The feeling, when you enter Alba Iulia, even if you know nothing about history, is that your overwhelmed. The energy is great, takes you to another era, far away from our daily stress and the fortress and green areas totally capture you and take you deeper into their story.
Also known as “The other capital”, because between 1541 and 1711 was the political center of Transylvania Principality and on the 1st December, 1918, hosted the Great Romanian Union between Transylvania, Banat and the Romanian Kingdom, the actual fortress lies on the place of an ancient fortified city (a Dacian one ), named Apoulon – Apulum after the conquest of Dacia, by Traian. The urban life goes to sleep, between 271 and 1199 when the city’s name reappears, this time under the name Alba Iulia, after Iula, the local leader, at that time.
It appears that the actual construction was built in the 18th century, under King Carol the 6th on the hill of Alba Iulia citadel, the purpose being of protection of the Habsburgic Empire against the Otoman Empire.
In 2012 the fortress benefited of massive investments and took her image at what it is today. This restoration makes us enjoy a time travel and enjoy the walls, the alleys, the gates and rooms as they once were projected. The only difference is that now nobody is attacking you, if you are lazy you can take a tour in mini-busses or bikes especially there for you, you can eat at the restaurant exactly in the fortress or you can enjoy a change of guards if there at the right time.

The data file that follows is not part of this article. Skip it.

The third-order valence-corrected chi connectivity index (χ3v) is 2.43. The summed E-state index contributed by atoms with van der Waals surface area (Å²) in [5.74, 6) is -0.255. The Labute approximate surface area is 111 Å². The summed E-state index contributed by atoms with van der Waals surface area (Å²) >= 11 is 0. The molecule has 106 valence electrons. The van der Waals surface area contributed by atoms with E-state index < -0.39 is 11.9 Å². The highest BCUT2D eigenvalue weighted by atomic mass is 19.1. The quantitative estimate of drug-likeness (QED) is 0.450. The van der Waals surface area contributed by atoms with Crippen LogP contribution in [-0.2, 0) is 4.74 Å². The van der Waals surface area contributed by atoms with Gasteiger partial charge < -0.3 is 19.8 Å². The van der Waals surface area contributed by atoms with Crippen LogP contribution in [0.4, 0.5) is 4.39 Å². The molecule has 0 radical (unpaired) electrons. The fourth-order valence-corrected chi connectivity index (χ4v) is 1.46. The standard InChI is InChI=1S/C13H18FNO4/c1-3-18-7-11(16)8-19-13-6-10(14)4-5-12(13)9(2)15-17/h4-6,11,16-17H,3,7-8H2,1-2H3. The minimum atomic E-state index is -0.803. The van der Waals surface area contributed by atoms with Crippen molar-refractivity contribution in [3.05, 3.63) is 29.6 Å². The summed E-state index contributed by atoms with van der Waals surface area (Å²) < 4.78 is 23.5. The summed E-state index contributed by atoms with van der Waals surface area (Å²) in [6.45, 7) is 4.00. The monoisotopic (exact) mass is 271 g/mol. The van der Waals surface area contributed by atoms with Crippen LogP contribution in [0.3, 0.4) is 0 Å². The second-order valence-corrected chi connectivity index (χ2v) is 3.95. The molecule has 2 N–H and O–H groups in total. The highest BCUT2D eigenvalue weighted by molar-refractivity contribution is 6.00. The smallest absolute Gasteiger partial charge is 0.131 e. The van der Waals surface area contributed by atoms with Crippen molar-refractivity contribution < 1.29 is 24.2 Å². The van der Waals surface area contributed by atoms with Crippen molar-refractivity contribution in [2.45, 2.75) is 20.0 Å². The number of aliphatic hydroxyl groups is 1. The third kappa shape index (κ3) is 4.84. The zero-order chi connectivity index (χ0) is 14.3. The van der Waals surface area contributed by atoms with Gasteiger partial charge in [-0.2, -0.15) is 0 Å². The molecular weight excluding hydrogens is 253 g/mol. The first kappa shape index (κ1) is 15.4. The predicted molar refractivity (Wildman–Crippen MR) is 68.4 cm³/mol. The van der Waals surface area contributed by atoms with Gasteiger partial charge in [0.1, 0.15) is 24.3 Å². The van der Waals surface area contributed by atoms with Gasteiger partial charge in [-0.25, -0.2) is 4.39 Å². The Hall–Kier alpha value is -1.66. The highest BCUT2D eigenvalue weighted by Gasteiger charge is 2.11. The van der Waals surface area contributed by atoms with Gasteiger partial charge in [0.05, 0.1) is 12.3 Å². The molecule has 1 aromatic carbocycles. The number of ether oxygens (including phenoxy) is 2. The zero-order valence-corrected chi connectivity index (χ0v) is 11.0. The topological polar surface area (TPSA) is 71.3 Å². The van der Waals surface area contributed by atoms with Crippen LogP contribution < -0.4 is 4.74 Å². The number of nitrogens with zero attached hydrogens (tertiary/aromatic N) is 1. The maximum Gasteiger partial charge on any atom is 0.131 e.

In order for you to follow every step of the evolution and history of the largest citadel in Romania, I suggest starting with the 3rd gate, with the statue of King Carol the VI-th – do your best to arrive their before 12 o’clock, in order to catch the change of guards, a very true moment from the life of a citadel; follow the walls, pass the “roman castrum”, see the military camp and the belvedere point, make sure you visit the Coronation Church, Horia and Closca cells and stop and visit the National Union Museum, the Union Hall and do not miss the statue of Mihai Viteazu.
Of course, in the summer, during the medieval fortresses festival, you can enjoy more of the guilds activities and you can “breath the air” of a medieval citadel.
If somewhere, along the road, you’ll feel hungry or thirst, try the restaurant located under the walls of the fortress – the food is delicious and the prices are just a bit upper then outside of the fortress but not up enough to deserve going out and coming back again
Interesting facts: according to the official website, Alba Iulia invested 150 millions from European founds, this bringing Alba Iulia again to the life it ones were. The focus is now on bringing tourists to appreciate everything they found here – and trust me, it totally worth it